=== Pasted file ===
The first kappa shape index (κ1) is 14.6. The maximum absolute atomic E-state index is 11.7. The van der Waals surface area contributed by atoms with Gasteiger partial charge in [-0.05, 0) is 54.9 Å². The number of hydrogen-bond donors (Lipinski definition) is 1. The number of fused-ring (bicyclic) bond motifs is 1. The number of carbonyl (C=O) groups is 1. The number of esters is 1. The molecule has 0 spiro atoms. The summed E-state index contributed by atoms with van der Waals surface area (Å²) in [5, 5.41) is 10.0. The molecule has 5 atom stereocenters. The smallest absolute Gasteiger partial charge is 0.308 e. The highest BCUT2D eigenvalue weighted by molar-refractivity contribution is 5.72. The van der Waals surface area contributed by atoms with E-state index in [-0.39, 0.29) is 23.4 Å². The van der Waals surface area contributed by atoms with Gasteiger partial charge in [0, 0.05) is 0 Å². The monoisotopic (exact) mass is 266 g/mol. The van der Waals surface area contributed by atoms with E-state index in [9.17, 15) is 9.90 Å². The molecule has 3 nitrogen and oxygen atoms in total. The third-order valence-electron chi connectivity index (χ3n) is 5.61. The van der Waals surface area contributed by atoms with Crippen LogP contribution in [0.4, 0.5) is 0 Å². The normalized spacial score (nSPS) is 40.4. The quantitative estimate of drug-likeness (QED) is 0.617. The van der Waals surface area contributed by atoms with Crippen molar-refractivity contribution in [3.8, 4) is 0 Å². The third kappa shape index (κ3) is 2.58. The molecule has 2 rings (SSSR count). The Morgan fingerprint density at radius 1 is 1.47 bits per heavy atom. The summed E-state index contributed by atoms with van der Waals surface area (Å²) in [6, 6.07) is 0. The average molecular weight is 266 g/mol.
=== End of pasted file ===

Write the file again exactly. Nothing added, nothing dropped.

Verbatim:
The first kappa shape index (κ1) is 14.6. The maximum absolute atomic E-state index is 11.7. The van der Waals surface area contributed by atoms with Gasteiger partial charge in [-0.05, 0) is 54.9 Å². The number of hydrogen-bond donors (Lipinski definition) is 1. The number of fused-ring (bicyclic) bond motifs is 1. The number of carbonyl (C=O) groups is 1. The number of esters is 1. The molecule has 0 spiro atoms. The summed E-state index contributed by atoms with van der Waals surface area (Å²) in [5, 5.41) is 10.0. The molecule has 5 atom stereocenters. The smallest absolute Gasteiger partial charge is 0.308 e. The highest BCUT2D eigenvalue weighted by molar-refractivity contribution is 5.72. The van der Waals surface area contributed by atoms with E-state index in [-0.39, 0.29) is 23.4 Å². The van der Waals surface area contributed by atoms with Gasteiger partial charge in [0, 0.05) is 0 Å². The monoisotopic (exact) mass is 266 g/mol. The van der Waals surface area contributed by atoms with E-state index in [9.17, 15) is 9.90 Å². The molecule has 3 nitrogen and oxygen atoms in total. The third-order valence-electron chi connectivity index (χ3n) is 5.61. The van der Waals surface area contributed by atoms with Crippen LogP contribution in [0.4, 0.5) is 0 Å². The normalized spacial score (nSPS) is 40.4. The quantitative estimate of drug-likeness (QED) is 0.617. The van der Waals surface area contributed by atoms with Crippen molar-refractivity contribution in [3.8, 4) is 0 Å². The third kappa shape index (κ3) is 2.58. The molecule has 2 rings (SSSR count). The Morgan fingerprint density at radius 1 is 1.47 bits per heavy atom. The summed E-state index contributed by atoms with van der Waals surface area (Å²) in [6, 6.07) is 0. The average molecular weight is 266 g/mol.